Monday, 18 November 2013

AUTUMN IN THE GARDEN



AUTUMN IN THE GARDEN

Autumn is rapidly coming to an end and winter will follow on pretty quickly, so with this cheery thought we must make sure we are up with events around the garden before wet weather puts a stop to our plans. I always keep an eye on weather forecasts and get outdoors whenever there is a few dry sunny days. Priorities are removing any weeds before the end of the season, raking up leaves for the compost heap and cracking on with the winter digging incorporating heaps of compost for next years plants that prefer good feeding.

Flowers

Finish off any planting of spring flowering plants as well as bulbs. Every year I buy in new tulip bulbs for my spring bedding displays, but there is always fifty or more good bulbs left over from the previous bedding so I find an empty patch somewhere to plant them and increase the spring show.
This week I have removed another two shrub roses, devastated by the fungus disease blackspot. They were replaced by four hardy outdoor fuchsias Mrs Popple which is very reliable and gets covered in a mass of flowers from summer till the end of November. My existing bushes are still in full flower in spite of four nights of frosts. As the young bushes are quite small the ground around them got my spare tulips so I am guaranteed a good display.
Some rose bushes continue to flower provided they get a few sunny but cold days. Oshima bought from Cockers about ten years ago is a bright red tough rose that just will not go dormant.
Gladioli and chrysanthemums are now finished so can be dug up. The chrysanthemums get labelled and boxed up for over wintering in the cold greenhouse, but the gladioli get dried off and stored under a bench in my frost free garage. Tuberous begonias are also drying off for winter storage.

Fruit


All my apples are now picked, sorted, cleaned and boxed up for storing in the garage. After finishing off the Discovery, Red Devil, a deep red dessert apple was next for the table, while Fiesta gets a few weeks storage to sweeten up. One tree of Fiesta gave me 43lbs of apples but as it has a biennial tendency I probably won’t get such a heavy crop next year. Red Falstaff was picked in early November, and also gave me a very heavy crop. Finally in mid November I picked the culinary Bramley apples which then got sorted, cleaned and stored.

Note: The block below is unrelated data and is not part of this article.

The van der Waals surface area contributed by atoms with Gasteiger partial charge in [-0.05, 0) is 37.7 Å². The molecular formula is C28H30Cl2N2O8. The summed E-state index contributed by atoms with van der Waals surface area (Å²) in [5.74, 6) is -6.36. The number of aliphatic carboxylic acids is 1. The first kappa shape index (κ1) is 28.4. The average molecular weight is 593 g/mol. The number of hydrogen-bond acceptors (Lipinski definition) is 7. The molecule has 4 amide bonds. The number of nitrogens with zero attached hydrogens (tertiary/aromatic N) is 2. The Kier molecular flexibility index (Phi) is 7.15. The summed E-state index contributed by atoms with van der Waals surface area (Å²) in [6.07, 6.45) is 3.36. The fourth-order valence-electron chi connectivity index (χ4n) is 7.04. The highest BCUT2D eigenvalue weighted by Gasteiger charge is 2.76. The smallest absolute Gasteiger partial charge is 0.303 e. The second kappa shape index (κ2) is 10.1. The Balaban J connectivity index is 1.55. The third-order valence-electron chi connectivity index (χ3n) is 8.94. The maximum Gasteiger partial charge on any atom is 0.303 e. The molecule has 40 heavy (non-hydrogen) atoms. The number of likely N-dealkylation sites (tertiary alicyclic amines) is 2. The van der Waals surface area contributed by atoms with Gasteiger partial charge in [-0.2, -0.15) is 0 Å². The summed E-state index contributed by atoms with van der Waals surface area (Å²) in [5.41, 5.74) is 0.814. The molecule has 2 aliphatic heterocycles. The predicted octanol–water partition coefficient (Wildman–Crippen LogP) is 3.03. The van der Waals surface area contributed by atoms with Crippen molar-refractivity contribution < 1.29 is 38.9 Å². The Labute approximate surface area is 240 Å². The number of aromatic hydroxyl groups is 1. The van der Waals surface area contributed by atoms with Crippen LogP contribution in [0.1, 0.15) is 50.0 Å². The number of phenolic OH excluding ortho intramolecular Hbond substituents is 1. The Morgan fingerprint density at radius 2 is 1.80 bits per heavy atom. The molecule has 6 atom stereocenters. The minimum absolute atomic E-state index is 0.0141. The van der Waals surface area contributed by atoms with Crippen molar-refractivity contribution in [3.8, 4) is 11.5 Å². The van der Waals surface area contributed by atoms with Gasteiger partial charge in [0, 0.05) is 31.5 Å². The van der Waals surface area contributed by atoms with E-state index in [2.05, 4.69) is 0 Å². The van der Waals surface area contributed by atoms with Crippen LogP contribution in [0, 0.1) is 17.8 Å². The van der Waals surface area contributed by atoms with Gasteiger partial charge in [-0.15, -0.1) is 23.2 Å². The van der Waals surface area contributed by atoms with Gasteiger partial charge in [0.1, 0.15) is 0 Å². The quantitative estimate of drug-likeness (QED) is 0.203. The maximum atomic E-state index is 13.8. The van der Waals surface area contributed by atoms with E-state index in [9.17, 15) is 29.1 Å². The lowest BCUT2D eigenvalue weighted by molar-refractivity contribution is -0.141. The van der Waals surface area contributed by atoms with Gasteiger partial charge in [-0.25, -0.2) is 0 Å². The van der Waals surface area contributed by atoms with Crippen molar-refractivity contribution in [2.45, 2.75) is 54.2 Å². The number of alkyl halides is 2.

Windfalls, damaged and small apples are retained for immediate use or wine brewing, which this year will give me at least six demijohns of brew.
Autumn raspberries are now finished, though if you get a few days of sunny weather you will always get a wee worthwhile picking.
Greenhouse grape Black Hamburg continues to ripen and supply us with huge black sweet and very juicy grapes. Outdoor Brant grapes are also continuing to ripen up as the plant takes on its autumn colours. Outdoor grape vines planted in spring have put on excellent growth, with Regent reaching the top of my allotment shed.

Vegetables

Autumn salads are in plentiful supply both outdoors and in my cold greenhouse.
Anna has just created a brilliant soup from the first of my Pumpkins which may look like huge orange courgettes or marrows, but once cut open the texture was clearly of a pumpkin appearance. However I will not be saving any seed this time after last years home saved pumpkin seed was definitely influenced by close proximity to some courgettes.
Its been another fantastic year for beetroot, so soups, boiled and roasted savouries, beetroot risotto, chutney and beetroot chocolate brownies, will all be on the menu courtesy of an excellent beetroot cookery book just published by Christopher Trotter.
Cabbage, Swedes, leeks, parsnips, sprouts and kale will give us fresh supplies for months to come as they have all had a great year.

Plant of the week

Cape gooseberry Physalis edulis has been cropping in my greenhouse since early October, but does need a few dry sunny days to ripen up. I have allowed it to take over the space previously occupied by tomatoes which have now been removed. Prune out side shoots as they develop so the plant can concentrate on swelling up the young fruits in their protective lanterns. I keep trying them outdoors on a south facing fence, but as yet there is just not enough global warming on City Road allotments.

END

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